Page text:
Balaam answered the donkey, “You have made a fool of me! If only I had a sword in my hand, I would kill you right now.”

The donkey said to Balaam, “Am I not your own donkey, which you have always ridden, to this day? Have I been in the habit of doing this to you?” 

“No,” he said.

Then the Lord opened Balaam’s eyes, and he saw the angel of the Lord standing in the road with his sword drawn. So he bowed low and fell face down.

~ Numbers 22:21-31

 

This story struck me so much that I had to pause from reading to reflect. I don’t know what insights you would have drawn from this passage, but this is mine: We are Balaam, while the donkey is the Holy Spirit.

We are people with so many goals and dreams. And once we’ve set our minds on doing something, especially if we think it’s a matter of grave importance, we won’t let anything get in our way of accomplishing it. “Focus on the prize ahead,” we would say, and in our heads we would pray for the Lord to help us get there, without actually pausing to really seek His will regarding these plans. And these are the times that we have made God our donkey, expecting Him to carry us to that destination, while we hold the reins.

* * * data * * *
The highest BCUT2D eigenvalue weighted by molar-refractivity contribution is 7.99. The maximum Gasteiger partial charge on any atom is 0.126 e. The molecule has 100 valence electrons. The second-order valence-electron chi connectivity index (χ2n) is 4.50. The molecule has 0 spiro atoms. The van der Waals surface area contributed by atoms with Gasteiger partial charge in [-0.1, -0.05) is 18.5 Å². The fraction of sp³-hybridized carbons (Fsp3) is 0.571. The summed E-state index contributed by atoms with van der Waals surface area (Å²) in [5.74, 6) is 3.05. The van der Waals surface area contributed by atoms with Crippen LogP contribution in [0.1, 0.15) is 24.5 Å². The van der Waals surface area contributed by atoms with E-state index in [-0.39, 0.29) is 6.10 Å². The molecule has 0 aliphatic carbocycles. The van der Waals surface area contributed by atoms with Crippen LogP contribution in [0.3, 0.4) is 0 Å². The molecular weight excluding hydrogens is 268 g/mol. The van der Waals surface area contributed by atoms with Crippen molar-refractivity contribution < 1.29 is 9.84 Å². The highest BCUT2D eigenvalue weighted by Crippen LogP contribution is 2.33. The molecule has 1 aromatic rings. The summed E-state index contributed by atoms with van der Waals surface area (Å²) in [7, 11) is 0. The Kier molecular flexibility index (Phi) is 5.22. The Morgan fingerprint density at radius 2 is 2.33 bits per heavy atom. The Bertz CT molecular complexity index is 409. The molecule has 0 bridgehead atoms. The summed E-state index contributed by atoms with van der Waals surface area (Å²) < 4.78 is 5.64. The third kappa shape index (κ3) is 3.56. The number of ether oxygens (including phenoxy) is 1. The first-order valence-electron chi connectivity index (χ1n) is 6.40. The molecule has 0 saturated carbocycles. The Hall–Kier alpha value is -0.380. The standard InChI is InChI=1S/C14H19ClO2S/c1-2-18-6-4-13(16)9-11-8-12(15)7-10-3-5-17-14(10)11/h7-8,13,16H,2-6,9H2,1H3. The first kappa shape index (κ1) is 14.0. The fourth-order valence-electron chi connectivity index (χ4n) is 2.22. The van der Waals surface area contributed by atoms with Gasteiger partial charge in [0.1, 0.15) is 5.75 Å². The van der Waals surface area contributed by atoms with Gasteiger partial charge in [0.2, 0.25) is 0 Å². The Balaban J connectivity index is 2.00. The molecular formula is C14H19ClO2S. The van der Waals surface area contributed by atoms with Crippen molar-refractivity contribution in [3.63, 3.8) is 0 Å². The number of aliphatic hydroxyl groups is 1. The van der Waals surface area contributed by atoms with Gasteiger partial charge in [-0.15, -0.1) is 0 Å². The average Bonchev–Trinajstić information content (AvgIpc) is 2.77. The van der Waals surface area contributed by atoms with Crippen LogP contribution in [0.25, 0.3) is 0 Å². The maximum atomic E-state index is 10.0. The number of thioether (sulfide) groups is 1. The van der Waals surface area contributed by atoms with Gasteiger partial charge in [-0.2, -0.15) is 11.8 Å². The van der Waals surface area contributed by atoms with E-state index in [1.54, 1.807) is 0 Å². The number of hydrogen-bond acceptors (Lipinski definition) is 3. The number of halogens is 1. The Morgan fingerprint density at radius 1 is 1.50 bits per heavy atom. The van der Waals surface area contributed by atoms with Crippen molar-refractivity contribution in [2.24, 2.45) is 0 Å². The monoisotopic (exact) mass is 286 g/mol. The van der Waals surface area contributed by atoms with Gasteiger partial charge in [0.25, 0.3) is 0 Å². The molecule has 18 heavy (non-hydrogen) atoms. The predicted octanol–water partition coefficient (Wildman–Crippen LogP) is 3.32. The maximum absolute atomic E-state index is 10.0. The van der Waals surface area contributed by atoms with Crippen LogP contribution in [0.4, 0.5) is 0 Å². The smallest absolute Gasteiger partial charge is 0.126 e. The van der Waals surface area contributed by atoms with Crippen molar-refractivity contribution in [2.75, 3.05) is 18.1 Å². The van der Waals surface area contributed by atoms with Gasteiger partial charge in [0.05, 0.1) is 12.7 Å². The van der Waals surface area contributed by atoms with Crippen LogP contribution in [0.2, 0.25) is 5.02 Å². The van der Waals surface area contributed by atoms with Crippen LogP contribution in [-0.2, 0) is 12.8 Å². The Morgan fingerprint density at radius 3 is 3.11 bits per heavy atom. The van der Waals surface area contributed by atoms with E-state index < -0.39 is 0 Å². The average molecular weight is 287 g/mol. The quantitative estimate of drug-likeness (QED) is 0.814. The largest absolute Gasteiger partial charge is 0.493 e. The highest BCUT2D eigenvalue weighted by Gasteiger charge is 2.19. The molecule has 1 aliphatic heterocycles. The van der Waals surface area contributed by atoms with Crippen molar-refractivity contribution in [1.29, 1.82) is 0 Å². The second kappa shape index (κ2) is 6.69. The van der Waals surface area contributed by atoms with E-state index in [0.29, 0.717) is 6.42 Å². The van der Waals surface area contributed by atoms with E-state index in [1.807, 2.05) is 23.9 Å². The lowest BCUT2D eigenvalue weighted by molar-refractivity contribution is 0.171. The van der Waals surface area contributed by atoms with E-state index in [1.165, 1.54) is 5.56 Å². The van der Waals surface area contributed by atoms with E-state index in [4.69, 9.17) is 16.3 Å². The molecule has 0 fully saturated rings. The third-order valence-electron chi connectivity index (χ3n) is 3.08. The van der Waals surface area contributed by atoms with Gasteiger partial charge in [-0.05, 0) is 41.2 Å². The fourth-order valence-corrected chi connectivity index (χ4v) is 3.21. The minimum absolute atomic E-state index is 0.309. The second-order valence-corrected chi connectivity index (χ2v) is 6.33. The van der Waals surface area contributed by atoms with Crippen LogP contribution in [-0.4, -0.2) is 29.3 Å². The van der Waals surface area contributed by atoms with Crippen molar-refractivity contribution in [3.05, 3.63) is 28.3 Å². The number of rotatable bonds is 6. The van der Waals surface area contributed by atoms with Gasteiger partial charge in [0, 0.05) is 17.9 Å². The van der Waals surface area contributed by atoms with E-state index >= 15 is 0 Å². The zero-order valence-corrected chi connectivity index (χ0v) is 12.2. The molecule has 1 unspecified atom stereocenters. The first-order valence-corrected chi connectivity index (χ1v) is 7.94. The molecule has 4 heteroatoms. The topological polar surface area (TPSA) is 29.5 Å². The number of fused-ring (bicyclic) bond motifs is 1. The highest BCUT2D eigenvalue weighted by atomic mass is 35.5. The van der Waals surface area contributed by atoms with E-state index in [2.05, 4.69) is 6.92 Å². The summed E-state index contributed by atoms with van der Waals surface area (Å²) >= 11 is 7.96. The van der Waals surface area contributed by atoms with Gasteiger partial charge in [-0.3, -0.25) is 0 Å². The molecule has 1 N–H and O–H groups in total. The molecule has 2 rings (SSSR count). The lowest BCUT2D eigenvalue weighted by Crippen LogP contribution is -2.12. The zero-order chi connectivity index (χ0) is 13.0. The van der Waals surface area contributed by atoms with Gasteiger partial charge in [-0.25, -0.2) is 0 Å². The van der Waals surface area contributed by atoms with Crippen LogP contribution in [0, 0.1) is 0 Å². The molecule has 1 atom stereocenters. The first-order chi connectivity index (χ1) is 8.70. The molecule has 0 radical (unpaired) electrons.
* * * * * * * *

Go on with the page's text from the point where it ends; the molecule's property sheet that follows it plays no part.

And as Balaam’s donkey tried to protect Balaam from the dangers that his blinded eyes could not see, the Holy Spirit who knows what’s ahead of us has been prompting us again and again to pause and rethink our actions. And like the way Balaam had beaten his donkey for bringing discomfort and “making a fool of him,” we grieve the Holy Spirit every time we think we know better and take Him for granted.

 

“Am I not your own donkey, which you have always ridden, to this day? Have I been in the habit of doing this to you?”

I tried to replace this line with, “Am I not your God, who have always carried you, to this day? Have I been in the habit of making a fool out of you?”

And then my heart started to break. Who am I to think so little of my God? After everything He’s done to preserve my life, why do I still disobey Him? Why can’t I let go of the reins and surrender completely to his ways? Why do unanswered prayers make me feel foolish and defeated when I didn’t really ask for His will in the first place?